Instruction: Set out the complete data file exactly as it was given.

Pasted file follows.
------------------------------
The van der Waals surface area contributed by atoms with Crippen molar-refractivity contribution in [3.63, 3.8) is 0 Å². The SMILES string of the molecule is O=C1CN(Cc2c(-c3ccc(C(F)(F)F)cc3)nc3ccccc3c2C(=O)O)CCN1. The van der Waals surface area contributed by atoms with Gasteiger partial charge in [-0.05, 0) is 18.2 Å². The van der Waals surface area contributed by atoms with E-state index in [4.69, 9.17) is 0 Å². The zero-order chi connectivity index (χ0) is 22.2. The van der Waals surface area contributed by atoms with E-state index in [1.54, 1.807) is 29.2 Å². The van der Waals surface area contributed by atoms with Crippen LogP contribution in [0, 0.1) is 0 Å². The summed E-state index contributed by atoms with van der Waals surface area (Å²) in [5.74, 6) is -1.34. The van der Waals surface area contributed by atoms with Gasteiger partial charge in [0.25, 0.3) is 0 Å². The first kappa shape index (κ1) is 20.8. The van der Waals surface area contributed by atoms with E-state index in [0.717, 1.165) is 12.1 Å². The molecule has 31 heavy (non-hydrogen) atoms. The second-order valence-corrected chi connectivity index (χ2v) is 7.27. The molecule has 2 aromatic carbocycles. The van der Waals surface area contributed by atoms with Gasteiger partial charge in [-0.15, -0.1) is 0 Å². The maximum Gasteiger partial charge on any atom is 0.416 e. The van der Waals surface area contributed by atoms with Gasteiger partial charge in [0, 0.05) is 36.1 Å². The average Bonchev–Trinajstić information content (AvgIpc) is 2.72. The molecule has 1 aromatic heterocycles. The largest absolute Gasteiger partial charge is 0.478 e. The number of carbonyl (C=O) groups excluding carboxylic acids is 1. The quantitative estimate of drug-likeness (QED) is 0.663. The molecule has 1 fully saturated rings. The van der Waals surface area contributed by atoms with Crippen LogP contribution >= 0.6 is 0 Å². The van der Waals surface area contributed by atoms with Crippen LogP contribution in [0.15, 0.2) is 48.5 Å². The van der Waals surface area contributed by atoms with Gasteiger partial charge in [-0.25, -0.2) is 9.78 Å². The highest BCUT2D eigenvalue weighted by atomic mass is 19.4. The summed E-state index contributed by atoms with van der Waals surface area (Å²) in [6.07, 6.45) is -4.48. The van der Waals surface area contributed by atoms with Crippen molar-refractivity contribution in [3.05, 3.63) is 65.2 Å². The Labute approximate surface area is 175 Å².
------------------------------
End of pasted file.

The van der Waals surface area contributed by atoms with Crippen molar-refractivity contribution in [3.63, 3.8) is 0 Å². The SMILES string of the molecule is O=C1CN(Cc2c(-c3ccc(C(F)(F)F)cc3)nc3ccccc3c2C(=O)O)CCN1. The van der Waals surface area contributed by atoms with Gasteiger partial charge in [-0.05, 0) is 18.2 Å². The van der Waals surface area contributed by atoms with E-state index in [4.69, 9.17) is 0 Å². The zero-order chi connectivity index (χ0) is 22.2. The van der Waals surface area contributed by atoms with E-state index in [1.54, 1.807) is 29.2 Å². The van der Waals surface area contributed by atoms with Crippen LogP contribution in [0, 0.1) is 0 Å². The summed E-state index contributed by atoms with van der Waals surface area (Å²) in [5.74, 6) is -1.34. The van der Waals surface area contributed by atoms with Gasteiger partial charge in [0.25, 0.3) is 0 Å². The first kappa shape index (κ1) is 20.8. The van der Waals surface area contributed by atoms with E-state index in [0.717, 1.165) is 12.1 Å². The molecule has 31 heavy (non-hydrogen) atoms. The second-order valence-corrected chi connectivity index (χ2v) is 7.27. The molecule has 2 aromatic carbocycles. The van der Waals surface area contributed by atoms with Gasteiger partial charge in [-0.15, -0.1) is 0 Å². The maximum Gasteiger partial charge on any atom is 0.416 e. The van der Waals surface area contributed by atoms with Gasteiger partial charge in [0, 0.05) is 36.1 Å². The average Bonchev–Trinajstić information content (AvgIpc) is 2.72. The molecule has 1 aromatic heterocycles. The largest absolute Gasteiger partial charge is 0.478 e. The number of carbonyl (C=O) groups excluding carboxylic acids is 1. The quantitative estimate of drug-likeness (QED) is 0.663. The molecule has 1 fully saturated rings. The van der Waals surface area contributed by atoms with Crippen LogP contribution >= 0.6 is 0 Å². The van der Waals surface area contributed by atoms with Crippen LogP contribution in [0.15, 0.2) is 48.5 Å². The van der Waals surface area contributed by atoms with Gasteiger partial charge in [-0.25, -0.2) is 9.78 Å². The highest BCUT2D eigenvalue weighted by atomic mass is 19.4. The summed E-state index contributed by atoms with van der Waals surface area (Å²) in [6.07, 6.45) is -4.48. The van der Waals surface area contributed by atoms with Crippen molar-refractivity contribution in [3.05, 3.63) is 65.2 Å². The Labute approximate surface area is 175 Å².